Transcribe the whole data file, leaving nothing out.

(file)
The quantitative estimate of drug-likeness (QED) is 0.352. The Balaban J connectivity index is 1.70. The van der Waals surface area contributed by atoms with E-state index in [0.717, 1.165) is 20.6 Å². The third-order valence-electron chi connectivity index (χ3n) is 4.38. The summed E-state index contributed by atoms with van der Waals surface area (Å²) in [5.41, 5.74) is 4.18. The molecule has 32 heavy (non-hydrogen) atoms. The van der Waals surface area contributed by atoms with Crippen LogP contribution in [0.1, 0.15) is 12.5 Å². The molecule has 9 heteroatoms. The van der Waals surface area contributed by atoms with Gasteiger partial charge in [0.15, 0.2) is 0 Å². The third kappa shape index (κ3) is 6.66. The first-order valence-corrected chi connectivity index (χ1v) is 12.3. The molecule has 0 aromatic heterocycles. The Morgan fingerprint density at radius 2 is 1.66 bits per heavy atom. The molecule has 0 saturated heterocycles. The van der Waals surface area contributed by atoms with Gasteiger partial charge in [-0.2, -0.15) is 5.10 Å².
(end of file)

The quantitative estimate of drug-likeness (QED) is 0.352. The Balaban J connectivity index is 1.70. The van der Waals surface area contributed by atoms with E-state index in [0.717, 1.165) is 20.6 Å². The third-order valence-electron chi connectivity index (χ3n) is 4.38. The summed E-state index contributed by atoms with van der Waals surface area (Å²) in [5.41, 5.74) is 4.18. The molecule has 32 heavy (non-hydrogen) atoms. The van der Waals surface area contributed by atoms with Crippen LogP contribution in [0.1, 0.15) is 12.5 Å². The molecule has 9 heteroatoms. The van der Waals surface area contributed by atoms with Gasteiger partial charge in [0.15, 0.2) is 0 Å². The third kappa shape index (κ3) is 6.66. The first-order valence-corrected chi connectivity index (χ1v) is 12.3. The molecule has 0 aromatic heterocycles. The Morgan fingerprint density at radius 2 is 1.66 bits per heavy atom. The molecule has 0 saturated heterocycles. The van der Waals surface area contributed by atoms with Gasteiger partial charge in [-0.2, -0.15) is 5.10 Å².